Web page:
This isn’t the first time we’ve covered the lengths people will go to rid their shop of dust. Cyclone dust separators are an especially popular build, using everything from sheet metal to 3D printed parts.

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DIY CNC Dust Collection

CNC machines are great at churning out custom parts, but they tend to make a mess in the process. [Darcy] has built up his own CNC dust collection rig to collect the dust and keep his workspace clean.

To capture the dust, a custom dust skirt encloses the cutting tool and directs the vacuum. This was made by gluing acrylic parts together, creating a box that contains the dust and provides a connection for the vacuum system.

For $1, [Darcy] built a cyclone dust extractor. This spins air around in circles, causing the dust to fall to the bottom of a container. The result is less dust reaching the vacuum, and much less money spent on vacuum bags.

Since the vacuum makes quite a bit of noise, a muffler was needed. This is just a simple wood box to contain the machine. It can also be used to vent the exhaust outside to further prevent polluting the workspace.

While we’ve seen some similar builds in the past, [Darcy]’s design could be helpful for those looking to build their own system. He also gives us a video which shows the effectiveness of the dust skirt, which you can find after the break.

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Hackaday Links: April 13, 2014

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Check out this Pokemon Yellow cartridge for Super Nintendo. Wait, what? That is a Game Boy game! Well there is a Super Gameboy cartridge that lets you play them on SNES. This mashes the guts of the two into a custom-decorated SNES cart. Now if you’re more interested in the guts of that Super Game Boy cartridge you’ll want to check out this classic hack which dumped the ROM from it. [Thanks Nick]

Here are a couple of interesting things from our friends over at Adafruit. First off, they have a high-res gallery of the Raspberry Pi compute module and carrier boards which we heard about earlier in the week. Also, the latest Collin’s Lab has a great video on soldering. We especially appreciated the discussion of soldering iron tips and their effect on heat transfer.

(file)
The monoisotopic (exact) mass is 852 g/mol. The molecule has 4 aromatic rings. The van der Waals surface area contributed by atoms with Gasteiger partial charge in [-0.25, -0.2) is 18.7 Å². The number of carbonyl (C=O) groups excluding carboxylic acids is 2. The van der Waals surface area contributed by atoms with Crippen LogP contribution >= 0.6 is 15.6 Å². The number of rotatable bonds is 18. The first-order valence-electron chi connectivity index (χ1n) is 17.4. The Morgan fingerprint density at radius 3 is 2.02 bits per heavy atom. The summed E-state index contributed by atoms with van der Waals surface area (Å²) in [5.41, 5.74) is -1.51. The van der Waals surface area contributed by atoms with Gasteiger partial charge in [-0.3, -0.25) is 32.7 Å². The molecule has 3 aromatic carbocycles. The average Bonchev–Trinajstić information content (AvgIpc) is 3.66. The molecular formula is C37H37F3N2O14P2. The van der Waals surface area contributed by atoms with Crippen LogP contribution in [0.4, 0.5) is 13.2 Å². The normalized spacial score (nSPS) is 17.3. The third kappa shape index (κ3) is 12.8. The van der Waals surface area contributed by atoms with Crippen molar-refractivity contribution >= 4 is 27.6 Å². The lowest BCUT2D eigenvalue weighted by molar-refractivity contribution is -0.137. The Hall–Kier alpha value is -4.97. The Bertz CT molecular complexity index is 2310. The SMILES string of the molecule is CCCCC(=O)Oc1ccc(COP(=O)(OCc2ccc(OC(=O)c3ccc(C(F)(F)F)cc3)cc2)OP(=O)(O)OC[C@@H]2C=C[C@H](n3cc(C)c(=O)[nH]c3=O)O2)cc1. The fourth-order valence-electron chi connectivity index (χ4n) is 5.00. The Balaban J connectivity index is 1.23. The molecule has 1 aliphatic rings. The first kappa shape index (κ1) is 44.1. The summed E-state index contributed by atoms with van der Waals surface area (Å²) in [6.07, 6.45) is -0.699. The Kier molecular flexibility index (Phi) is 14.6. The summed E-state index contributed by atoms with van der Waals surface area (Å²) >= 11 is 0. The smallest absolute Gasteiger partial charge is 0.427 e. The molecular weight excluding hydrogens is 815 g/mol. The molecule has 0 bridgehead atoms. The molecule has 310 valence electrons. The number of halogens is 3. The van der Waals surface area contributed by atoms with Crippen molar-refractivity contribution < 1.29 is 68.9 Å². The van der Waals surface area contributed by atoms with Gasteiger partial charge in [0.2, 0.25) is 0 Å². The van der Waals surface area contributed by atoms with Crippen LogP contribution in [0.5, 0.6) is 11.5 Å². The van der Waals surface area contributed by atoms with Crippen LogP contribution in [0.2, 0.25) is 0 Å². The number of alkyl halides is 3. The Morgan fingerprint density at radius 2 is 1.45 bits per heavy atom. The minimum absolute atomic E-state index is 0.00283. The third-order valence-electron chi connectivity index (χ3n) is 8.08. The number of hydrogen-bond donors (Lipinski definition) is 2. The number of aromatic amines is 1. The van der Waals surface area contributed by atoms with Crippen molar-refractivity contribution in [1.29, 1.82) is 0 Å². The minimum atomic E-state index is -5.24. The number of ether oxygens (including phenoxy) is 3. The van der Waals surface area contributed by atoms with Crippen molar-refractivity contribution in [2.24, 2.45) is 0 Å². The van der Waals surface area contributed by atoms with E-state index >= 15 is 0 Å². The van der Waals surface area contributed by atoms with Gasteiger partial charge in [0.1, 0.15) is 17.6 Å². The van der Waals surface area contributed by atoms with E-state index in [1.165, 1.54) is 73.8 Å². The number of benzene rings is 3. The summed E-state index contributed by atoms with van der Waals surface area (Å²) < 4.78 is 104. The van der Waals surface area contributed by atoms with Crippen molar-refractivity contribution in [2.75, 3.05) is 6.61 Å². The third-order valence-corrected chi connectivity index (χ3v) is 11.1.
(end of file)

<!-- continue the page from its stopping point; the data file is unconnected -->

[Marius] got tired of the static shock from the office coat rack. You know, like the scene straight out of Office Space? But he didn’t disassemble the infrastructure to solve the issue. Instead he connected it directly to ground. Just make sure you stick the wire in the correct hole!

It’s as if Hackaday is on a quest for the most perfect DIY cyclonic separator. Here’s the latest offering which you can cut out from sheet stock by hand. It’s the alternative for those of us without access to a 3D printer.

If you think it’s too difficult to build what we refer to as a Daft Punk table you need to check out what [Dan] pulled off. He proves that your LED matrix coffee table project doesn’t have to take up a ton of time or cost an exorbitant amount of cash.

We should have mentioned this to you before the weekend so you’d have something to watch: you can now download BBS: The Documentary from the Internet Archive. We’ve watched the entire thing and it’s fantastic. If you know what a dial-up modem handshake sounds like, you’re going to be awash in nostalgia. If you don’t know the delight of those sounds you need to watch this and see how things used to be back in the day when connecting your computer to a network definitely wasn’t what the cool kids were doing. [Thanks Larry]

3D Printed Cyclone Dust Separator

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[Nicholas] has been reading Hackaday for a few months now, and after seeing several people’s dust extractor setups, he decided to make his own 3D printed version. And he’s sharing the files with everyone!

He has a small Lobo mill which produces a lot of dust and to clean up he’s been using a small “Shark” brand vacuum cleaner. It’s a powerful little thing, but has little to no capacity which makes it rather frustrating to use. This makes it a perfect candidate for a cyclone upgrade! If you’re not familiar with cyclonic separator it’s a way of removing dust from air using vortex separation — between rotational forces and gravity, this keeps the dust out of your vacuum cleaner and means you never need to change another filter!

Using Autodesk inventor he designed this 4-stage cyclone separator. It’s made for a 1.75″ OD vacuum hose (the Shark standard) but could be easily modified for different vacuums. We’ve seen lots of cyclone separators before, but this 3D printed one certainly makes it easier to fabricate to exacting standards!